Once upon a time… 😉
Monika is attending her first university seminar
And she is VERY proud of doing so. This as she just moved from a very tiny village there were just three persons having attended university and those being male. Anyway. First question the lecturer is asking is „What does a child learn at school?“. A lot of really knowledgeable answers are given. Like „The child is being socialized“ or „The child is learning conformance“. A lot of students are dropping names to support their statements. I snap up names like Bourdieu, Durkheim, Hurrelmann, Erikson. I write the names down into my otherwise untouched daybook.
I took all my courage to add „Well, a child does learn to read, to write, to calculate“. For any reason - may be my strange accent - the whole class was laughing at me. I looked puzzled. And understood.
Straight after the session I went to library. And ordered at least one book authored by the names on my list. My first semester I spent my time reading each of them. I interacted with books. And can’t remember having interacted with any other counterpart than them.
I was forced to become an independent reader because I wanted to be like them. The students around me.
Monika is looking for the fundamentals of educational sciences
2 years later. A lot of seminars later. Back in my tiny village. Summer break and the sun is shining. My dad asking me „Monika, tell me, what is it what people know after having studied your subject?“ It took me quite a while till I could express an answer. „Dad, all of them know different things. As far as I can see, there’s no canon. There’s just different perspectives on issues, they are all interested in.“ My dad douted. And asked me to find out till winter.
Back at university I went again to library. Fetching dozens of books about methods and theories in the field of educational sciences, about famous educators and about history of education. In winter I was ready to provide an answer.
I was forced to become an independent reasearcher about the fundamentals of my subject because my dad asked a simple question to me.
Monika is ready for writing her thesis
Another few years later. I passed about thrice the number of seminars I would have needed and still felt not ready to register for my final thesis. Again I took all my courage to ask my professor I was just handing over to a research paper (the first time I ever addressed a professor at university). „Dear Sir, as you have had a look into my reasearch paper, do you think I am ready to register for my finals?“ He looked at me, thought about a min and just said „Yes, you are“.
I was forced to take the next step by a simple „Yes, you are.“
Monika is exploring this internet
Quite a while after I had finished my studies I found out that people were thinking aloud within this internet about subjects I still was really interested in. This time I even didn’t have to catch all of my courage. Because they did it in writing. It felt like talking to a book…. and getting an answer out of it referring to my comment. And I first time in my life tasted the joy of …. social learning. And am still overwhelmed by.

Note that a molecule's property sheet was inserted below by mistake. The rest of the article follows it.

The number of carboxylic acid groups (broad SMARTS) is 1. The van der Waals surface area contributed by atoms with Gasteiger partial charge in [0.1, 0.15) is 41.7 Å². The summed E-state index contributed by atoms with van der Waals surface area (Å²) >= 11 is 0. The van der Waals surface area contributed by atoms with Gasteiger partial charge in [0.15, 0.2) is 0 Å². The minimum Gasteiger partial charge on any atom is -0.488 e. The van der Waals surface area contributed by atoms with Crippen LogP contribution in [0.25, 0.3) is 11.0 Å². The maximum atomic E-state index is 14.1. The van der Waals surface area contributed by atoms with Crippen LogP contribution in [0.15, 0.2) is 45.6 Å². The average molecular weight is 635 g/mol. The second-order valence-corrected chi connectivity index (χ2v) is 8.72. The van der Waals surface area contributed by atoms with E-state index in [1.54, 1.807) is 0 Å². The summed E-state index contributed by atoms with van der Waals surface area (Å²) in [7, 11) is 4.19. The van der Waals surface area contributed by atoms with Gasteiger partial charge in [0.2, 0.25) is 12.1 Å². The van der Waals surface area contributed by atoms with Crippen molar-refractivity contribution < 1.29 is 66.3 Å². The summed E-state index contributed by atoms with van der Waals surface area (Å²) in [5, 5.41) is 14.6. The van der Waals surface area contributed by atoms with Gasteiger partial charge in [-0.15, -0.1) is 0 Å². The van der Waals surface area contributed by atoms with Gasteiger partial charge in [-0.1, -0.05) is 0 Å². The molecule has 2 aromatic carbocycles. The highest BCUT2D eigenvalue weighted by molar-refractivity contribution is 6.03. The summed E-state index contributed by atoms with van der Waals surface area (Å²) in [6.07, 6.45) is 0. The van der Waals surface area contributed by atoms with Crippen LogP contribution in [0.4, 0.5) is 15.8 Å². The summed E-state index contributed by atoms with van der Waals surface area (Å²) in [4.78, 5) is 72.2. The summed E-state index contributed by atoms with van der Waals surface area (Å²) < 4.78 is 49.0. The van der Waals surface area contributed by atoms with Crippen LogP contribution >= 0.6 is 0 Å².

What Monika made an independent learner
In a nutshell Monika became an independent learner not just by the lack of any supportive structure provided by university (today my guess is the opposite is the case) thus also meaning having the room to develop at her own pace AND (and that’s the point) by the help of human beings. By them laughing at me, by them asking me a simple question, by them replying to a comment.
It’s basically YOU guys taking part in #rhizo14, it’s blog posts like them of @jaapsoft, like Jennys‘.
YOU ARE MAGIC!
4 Responses to #rhizo14 - How I was forced to become an academic (which is in a way an independent learner)
I really love this account of your learning journey. I’m hoping to share it with my first year Education Studies students… So glad to have met you on #rhizo14. Best wishes, Sandra
Thank you for sharing this powerful post. I was seeing this as a journey of discovery that you are on, and are probably still on (and may be for the rest of your life). Your father’s question — while simple on the surface, is complex on the inside — is driving you forward in some ways, and how we become independent is (ironically, perhaps) driven by the expectations of others. I guess that isn’t always true but it can be. We often become independent to prove ourselves (and who are those students, anyway, to laugh at your comment in that first year … that’s just terrible and maybe a bit indicative of the academic climate).
Keep moving ahead …
I love this post and the way you have used your own story to think about ‚enforced independence‘. But I still don’t think you were ‚forced‘ to become independent, unless we are thinking that you forced yourself.
But from this story you are certainly seem to be an autonomous learner. You chose not to be ‚put down‘ by the laughing, but instead to do the reading; you chose not to ignore your father’s question but to think about it carefully and so on.
But I’m also wondering if there isn’t a bit of luck here. How lucky to have a father that ask you a question that is just right for you 🙂
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